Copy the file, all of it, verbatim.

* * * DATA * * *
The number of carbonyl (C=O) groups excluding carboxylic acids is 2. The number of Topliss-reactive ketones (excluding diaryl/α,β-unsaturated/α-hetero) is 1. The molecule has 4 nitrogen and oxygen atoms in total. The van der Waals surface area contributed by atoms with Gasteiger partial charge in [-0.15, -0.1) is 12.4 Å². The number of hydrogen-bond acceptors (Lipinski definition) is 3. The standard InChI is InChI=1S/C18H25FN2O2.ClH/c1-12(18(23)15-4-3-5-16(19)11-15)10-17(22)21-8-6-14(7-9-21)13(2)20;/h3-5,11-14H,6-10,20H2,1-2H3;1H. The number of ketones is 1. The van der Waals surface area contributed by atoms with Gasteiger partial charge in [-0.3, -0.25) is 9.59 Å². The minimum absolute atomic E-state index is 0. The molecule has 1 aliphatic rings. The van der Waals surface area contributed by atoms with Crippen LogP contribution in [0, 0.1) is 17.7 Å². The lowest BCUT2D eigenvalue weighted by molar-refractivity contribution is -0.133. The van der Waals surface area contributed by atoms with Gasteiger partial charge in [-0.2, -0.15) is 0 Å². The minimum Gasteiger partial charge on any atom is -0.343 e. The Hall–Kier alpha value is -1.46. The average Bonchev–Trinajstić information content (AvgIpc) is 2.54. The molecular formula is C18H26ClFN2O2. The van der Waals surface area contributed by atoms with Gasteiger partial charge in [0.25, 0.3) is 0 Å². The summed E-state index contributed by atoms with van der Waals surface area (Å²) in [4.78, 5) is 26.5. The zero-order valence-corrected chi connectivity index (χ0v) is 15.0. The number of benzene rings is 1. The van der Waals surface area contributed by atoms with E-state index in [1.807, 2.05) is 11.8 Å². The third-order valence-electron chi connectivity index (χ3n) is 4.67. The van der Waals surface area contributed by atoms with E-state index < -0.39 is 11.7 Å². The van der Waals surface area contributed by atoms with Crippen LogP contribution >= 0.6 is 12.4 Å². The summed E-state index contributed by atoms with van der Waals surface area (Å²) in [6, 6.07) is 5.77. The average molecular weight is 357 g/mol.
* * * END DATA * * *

The number of carbonyl (C=O) groups excluding carboxylic acids is 2. The number of Topliss-reactive ketones (excluding diaryl/α,β-unsaturated/α-hetero) is 1. The molecule has 4 nitrogen and oxygen atoms in total. The van der Waals surface area contributed by atoms with Gasteiger partial charge in [-0.15, -0.1) is 12.4 Å². The number of hydrogen-bond acceptors (Lipinski definition) is 3. The standard InChI is InChI=1S/C18H25FN2O2.ClH/c1-12(18(23)15-4-3-5-16(19)11-15)10-17(22)21-8-6-14(7-9-21)13(2)20;/h3-5,11-14H,6-10,20H2,1-2H3;1H. The number of ketones is 1. The van der Waals surface area contributed by atoms with Gasteiger partial charge in [-0.3, -0.25) is 9.59 Å². The minimum absolute atomic E-state index is 0. The molecule has 1 aliphatic rings. The van der Waals surface area contributed by atoms with Crippen LogP contribution in [0, 0.1) is 17.7 Å². The lowest BCUT2D eigenvalue weighted by molar-refractivity contribution is -0.133. The van der Waals surface area contributed by atoms with Gasteiger partial charge in [-0.2, -0.15) is 0 Å². The minimum Gasteiger partial charge on any atom is -0.343 e. The Hall–Kier alpha value is -1.46. The average Bonchev–Trinajstić information content (AvgIpc) is 2.54. The molecular formula is C18H26ClFN2O2. The van der Waals surface area contributed by atoms with Gasteiger partial charge in [0.25, 0.3) is 0 Å². The summed E-state index contributed by atoms with van der Waals surface area (Å²) in [4.78, 5) is 26.5. The zero-order valence-corrected chi connectivity index (χ0v) is 15.0. The number of benzene rings is 1. The van der Waals surface area contributed by atoms with E-state index in [1.807, 2.05) is 11.8 Å². The third-order valence-electron chi connectivity index (χ3n) is 4.67. The van der Waals surface area contributed by atoms with E-state index < -0.39 is 11.7 Å². The van der Waals surface area contributed by atoms with Crippen LogP contribution >= 0.6 is 12.4 Å². The summed E-state index contributed by atoms with van der Waals surface area (Å²) in [6, 6.07) is 5.77. The average molecular weight is 357 g/mol.